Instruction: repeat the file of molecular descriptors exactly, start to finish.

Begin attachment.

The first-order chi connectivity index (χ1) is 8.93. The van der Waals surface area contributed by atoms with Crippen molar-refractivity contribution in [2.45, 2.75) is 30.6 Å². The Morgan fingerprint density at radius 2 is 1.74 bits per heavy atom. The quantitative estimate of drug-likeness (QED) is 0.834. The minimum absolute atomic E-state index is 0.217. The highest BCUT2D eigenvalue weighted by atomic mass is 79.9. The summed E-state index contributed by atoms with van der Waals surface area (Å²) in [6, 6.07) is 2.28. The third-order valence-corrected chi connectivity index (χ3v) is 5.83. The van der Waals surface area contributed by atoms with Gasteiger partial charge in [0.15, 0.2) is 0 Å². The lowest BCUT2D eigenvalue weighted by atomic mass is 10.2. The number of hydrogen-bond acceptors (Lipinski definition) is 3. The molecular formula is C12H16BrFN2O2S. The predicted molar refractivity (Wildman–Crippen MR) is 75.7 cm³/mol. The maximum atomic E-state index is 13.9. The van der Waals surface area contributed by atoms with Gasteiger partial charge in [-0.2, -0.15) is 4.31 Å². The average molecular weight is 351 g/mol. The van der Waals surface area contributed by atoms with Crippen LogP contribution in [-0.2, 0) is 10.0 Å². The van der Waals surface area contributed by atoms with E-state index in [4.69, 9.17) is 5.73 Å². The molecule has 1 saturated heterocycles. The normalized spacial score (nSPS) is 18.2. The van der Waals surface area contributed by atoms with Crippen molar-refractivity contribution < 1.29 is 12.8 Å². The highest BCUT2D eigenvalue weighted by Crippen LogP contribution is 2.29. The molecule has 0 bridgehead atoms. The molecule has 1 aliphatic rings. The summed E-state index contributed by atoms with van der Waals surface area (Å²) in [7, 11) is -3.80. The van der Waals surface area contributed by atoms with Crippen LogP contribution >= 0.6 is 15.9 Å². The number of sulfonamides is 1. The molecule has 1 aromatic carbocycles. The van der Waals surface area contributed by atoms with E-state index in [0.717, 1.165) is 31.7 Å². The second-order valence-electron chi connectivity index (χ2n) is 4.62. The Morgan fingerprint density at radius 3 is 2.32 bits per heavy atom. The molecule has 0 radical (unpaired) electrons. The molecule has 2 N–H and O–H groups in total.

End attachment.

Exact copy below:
The first-order chi connectivity index (χ1) is 8.93. The van der Waals surface area contributed by atoms with Crippen molar-refractivity contribution in [2.45, 2.75) is 30.6 Å². The Morgan fingerprint density at radius 2 is 1.74 bits per heavy atom. The quantitative estimate of drug-likeness (QED) is 0.834. The minimum absolute atomic E-state index is 0.217. The highest BCUT2D eigenvalue weighted by atomic mass is 79.9. The summed E-state index contributed by atoms with van der Waals surface area (Å²) in [6, 6.07) is 2.28. The third-order valence-corrected chi connectivity index (χ3v) is 5.83. The van der Waals surface area contributed by atoms with Gasteiger partial charge in [0.15, 0.2) is 0 Å². The lowest BCUT2D eigenvalue weighted by atomic mass is 10.2. The number of hydrogen-bond acceptors (Lipinski definition) is 3. The molecular formula is C12H16BrFN2O2S. The predicted molar refractivity (Wildman–Crippen MR) is 75.7 cm³/mol. The maximum atomic E-state index is 13.9. The van der Waals surface area contributed by atoms with Gasteiger partial charge in [-0.2, -0.15) is 4.31 Å². The average molecular weight is 351 g/mol. The van der Waals surface area contributed by atoms with Crippen LogP contribution in [-0.2, 0) is 10.0 Å². The van der Waals surface area contributed by atoms with E-state index in [4.69, 9.17) is 5.73 Å². The molecule has 1 saturated heterocycles. The normalized spacial score (nSPS) is 18.2. The van der Waals surface area contributed by atoms with Crippen molar-refractivity contribution < 1.29 is 12.8 Å². The highest BCUT2D eigenvalue weighted by Crippen LogP contribution is 2.29. The molecule has 0 bridgehead atoms. The molecule has 1 aliphatic rings. The summed E-state index contributed by atoms with van der Waals surface area (Å²) in [7, 11) is -3.80. The van der Waals surface area contributed by atoms with Crippen LogP contribution >= 0.6 is 15.9 Å². The number of sulfonamides is 1. The molecule has 1 aromatic carbocycles. The van der Waals surface area contributed by atoms with E-state index in [0.717, 1.165) is 31.7 Å². The second-order valence-electron chi connectivity index (χ2n) is 4.62. The Morgan fingerprint density at radius 3 is 2.32 bits per heavy atom. The molecule has 0 radical (unpaired) electrons. The molecule has 2 N–H and O–H groups in total.